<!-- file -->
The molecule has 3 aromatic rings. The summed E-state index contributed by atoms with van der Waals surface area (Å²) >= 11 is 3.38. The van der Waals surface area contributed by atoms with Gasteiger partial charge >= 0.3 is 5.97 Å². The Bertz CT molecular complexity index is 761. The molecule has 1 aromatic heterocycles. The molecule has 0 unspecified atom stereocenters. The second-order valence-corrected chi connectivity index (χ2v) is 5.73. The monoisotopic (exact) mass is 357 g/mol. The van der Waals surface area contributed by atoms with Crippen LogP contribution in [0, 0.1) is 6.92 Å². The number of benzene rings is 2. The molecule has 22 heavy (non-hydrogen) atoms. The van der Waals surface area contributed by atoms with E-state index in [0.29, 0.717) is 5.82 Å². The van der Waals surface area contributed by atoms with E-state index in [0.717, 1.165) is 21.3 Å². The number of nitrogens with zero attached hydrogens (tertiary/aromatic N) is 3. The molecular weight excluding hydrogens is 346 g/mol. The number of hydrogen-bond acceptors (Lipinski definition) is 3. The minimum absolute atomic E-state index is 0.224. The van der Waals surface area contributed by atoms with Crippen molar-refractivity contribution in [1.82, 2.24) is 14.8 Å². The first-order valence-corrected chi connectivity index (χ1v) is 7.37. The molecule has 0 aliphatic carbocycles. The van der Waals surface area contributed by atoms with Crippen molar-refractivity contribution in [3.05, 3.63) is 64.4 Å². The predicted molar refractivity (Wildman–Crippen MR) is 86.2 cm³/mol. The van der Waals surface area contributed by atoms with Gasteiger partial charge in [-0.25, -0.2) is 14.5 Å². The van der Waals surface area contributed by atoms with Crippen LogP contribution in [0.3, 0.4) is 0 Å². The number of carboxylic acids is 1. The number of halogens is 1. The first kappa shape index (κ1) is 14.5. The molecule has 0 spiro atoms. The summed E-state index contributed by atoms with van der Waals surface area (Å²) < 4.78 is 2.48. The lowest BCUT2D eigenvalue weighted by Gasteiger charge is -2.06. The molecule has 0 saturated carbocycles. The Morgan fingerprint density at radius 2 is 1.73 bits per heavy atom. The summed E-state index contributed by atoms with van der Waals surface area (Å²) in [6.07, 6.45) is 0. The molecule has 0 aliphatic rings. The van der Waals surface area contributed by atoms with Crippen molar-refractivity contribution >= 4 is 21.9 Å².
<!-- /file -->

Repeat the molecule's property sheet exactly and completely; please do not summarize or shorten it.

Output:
The molecule has 3 aromatic rings. The summed E-state index contributed by atoms with van der Waals surface area (Å²) >= 11 is 3.38. The van der Waals surface area contributed by atoms with Gasteiger partial charge >= 0.3 is 5.97 Å². The Bertz CT molecular complexity index is 761. The molecule has 1 aromatic heterocycles. The molecule has 0 unspecified atom stereocenters. The second-order valence-corrected chi connectivity index (χ2v) is 5.73. The monoisotopic (exact) mass is 357 g/mol. The van der Waals surface area contributed by atoms with Crippen LogP contribution in [0, 0.1) is 6.92 Å². The number of benzene rings is 2. The molecule has 22 heavy (non-hydrogen) atoms. The van der Waals surface area contributed by atoms with E-state index in [0.29, 0.717) is 5.82 Å². The van der Waals surface area contributed by atoms with E-state index in [0.717, 1.165) is 21.3 Å². The number of nitrogens with zero attached hydrogens (tertiary/aromatic N) is 3. The molecular weight excluding hydrogens is 346 g/mol. The number of hydrogen-bond acceptors (Lipinski definition) is 3. The minimum absolute atomic E-state index is 0.224. The van der Waals surface area contributed by atoms with Crippen molar-refractivity contribution in [1.82, 2.24) is 14.8 Å². The first-order valence-corrected chi connectivity index (χ1v) is 7.37. The molecule has 0 aliphatic carbocycles. The van der Waals surface area contributed by atoms with Crippen molar-refractivity contribution in [3.05, 3.63) is 64.4 Å². The predicted molar refractivity (Wildman–Crippen MR) is 86.2 cm³/mol. The van der Waals surface area contributed by atoms with Gasteiger partial charge in [-0.25, -0.2) is 14.5 Å². The van der Waals surface area contributed by atoms with Crippen LogP contribution in [0.3, 0.4) is 0 Å². The number of carboxylic acids is 1. The number of halogens is 1. The first kappa shape index (κ1) is 14.5. The molecule has 0 spiro atoms. The summed E-state index contributed by atoms with van der Waals surface area (Å²) < 4.78 is 2.48. The lowest BCUT2D eigenvalue weighted by Gasteiger charge is -2.06. The molecule has 0 saturated carbocycles. The Morgan fingerprint density at radius 2 is 1.73 bits per heavy atom. The summed E-state index contributed by atoms with van der Waals surface area (Å²) in [6.07, 6.45) is 0. The molecule has 0 aliphatic rings. The van der Waals surface area contributed by atoms with Crippen molar-refractivity contribution >= 4 is 21.9 Å².